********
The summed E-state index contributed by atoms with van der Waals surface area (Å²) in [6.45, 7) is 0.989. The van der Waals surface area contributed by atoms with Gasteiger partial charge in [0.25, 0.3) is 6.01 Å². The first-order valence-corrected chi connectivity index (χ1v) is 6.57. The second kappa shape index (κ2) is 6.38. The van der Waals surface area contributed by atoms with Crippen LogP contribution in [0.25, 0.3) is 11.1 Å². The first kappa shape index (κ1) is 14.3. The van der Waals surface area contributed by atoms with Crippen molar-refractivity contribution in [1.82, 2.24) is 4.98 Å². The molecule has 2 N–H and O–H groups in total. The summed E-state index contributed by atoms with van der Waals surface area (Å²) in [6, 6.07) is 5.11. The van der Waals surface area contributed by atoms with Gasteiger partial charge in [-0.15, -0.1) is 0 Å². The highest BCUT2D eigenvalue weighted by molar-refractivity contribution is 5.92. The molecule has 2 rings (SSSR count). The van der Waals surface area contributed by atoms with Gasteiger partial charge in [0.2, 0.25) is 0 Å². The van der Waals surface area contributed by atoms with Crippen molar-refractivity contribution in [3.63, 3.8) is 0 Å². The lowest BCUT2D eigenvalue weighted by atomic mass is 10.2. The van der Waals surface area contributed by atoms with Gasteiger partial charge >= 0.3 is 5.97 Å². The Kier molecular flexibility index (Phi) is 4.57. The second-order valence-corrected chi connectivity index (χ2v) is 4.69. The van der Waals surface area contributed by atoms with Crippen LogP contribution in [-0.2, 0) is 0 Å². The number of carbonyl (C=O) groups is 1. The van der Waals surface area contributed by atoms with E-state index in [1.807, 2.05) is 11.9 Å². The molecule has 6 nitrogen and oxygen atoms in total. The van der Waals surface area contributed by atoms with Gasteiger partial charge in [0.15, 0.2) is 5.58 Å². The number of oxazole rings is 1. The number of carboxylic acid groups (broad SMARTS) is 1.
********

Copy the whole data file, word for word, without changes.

The summed E-state index contributed by atoms with van der Waals surface area (Å²) in [6.45, 7) is 0.989. The van der Waals surface area contributed by atoms with Gasteiger partial charge in [0.25, 0.3) is 6.01 Å². The first-order valence-corrected chi connectivity index (χ1v) is 6.57. The second kappa shape index (κ2) is 6.38. The van der Waals surface area contributed by atoms with Crippen LogP contribution in [0.25, 0.3) is 11.1 Å². The first kappa shape index (κ1) is 14.3. The van der Waals surface area contributed by atoms with Crippen molar-refractivity contribution in [1.82, 2.24) is 4.98 Å². The molecule has 2 N–H and O–H groups in total. The summed E-state index contributed by atoms with van der Waals surface area (Å²) in [6, 6.07) is 5.11. The van der Waals surface area contributed by atoms with Gasteiger partial charge in [-0.15, -0.1) is 0 Å². The highest BCUT2D eigenvalue weighted by molar-refractivity contribution is 5.92. The molecule has 2 rings (SSSR count). The van der Waals surface area contributed by atoms with Gasteiger partial charge in [0.2, 0.25) is 0 Å². The van der Waals surface area contributed by atoms with Crippen molar-refractivity contribution in [3.63, 3.8) is 0 Å². The lowest BCUT2D eigenvalue weighted by atomic mass is 10.2. The van der Waals surface area contributed by atoms with Gasteiger partial charge >= 0.3 is 5.97 Å². The Kier molecular flexibility index (Phi) is 4.57. The second-order valence-corrected chi connectivity index (χ2v) is 4.69. The van der Waals surface area contributed by atoms with Crippen LogP contribution in [-0.2, 0) is 0 Å². The number of carbonyl (C=O) groups is 1. The van der Waals surface area contributed by atoms with E-state index in [1.807, 2.05) is 11.9 Å². The molecule has 6 nitrogen and oxygen atoms in total. The van der Waals surface area contributed by atoms with Gasteiger partial charge in [0.15, 0.2) is 5.58 Å². The number of oxazole rings is 1. The number of carboxylic acid groups (broad SMARTS) is 1.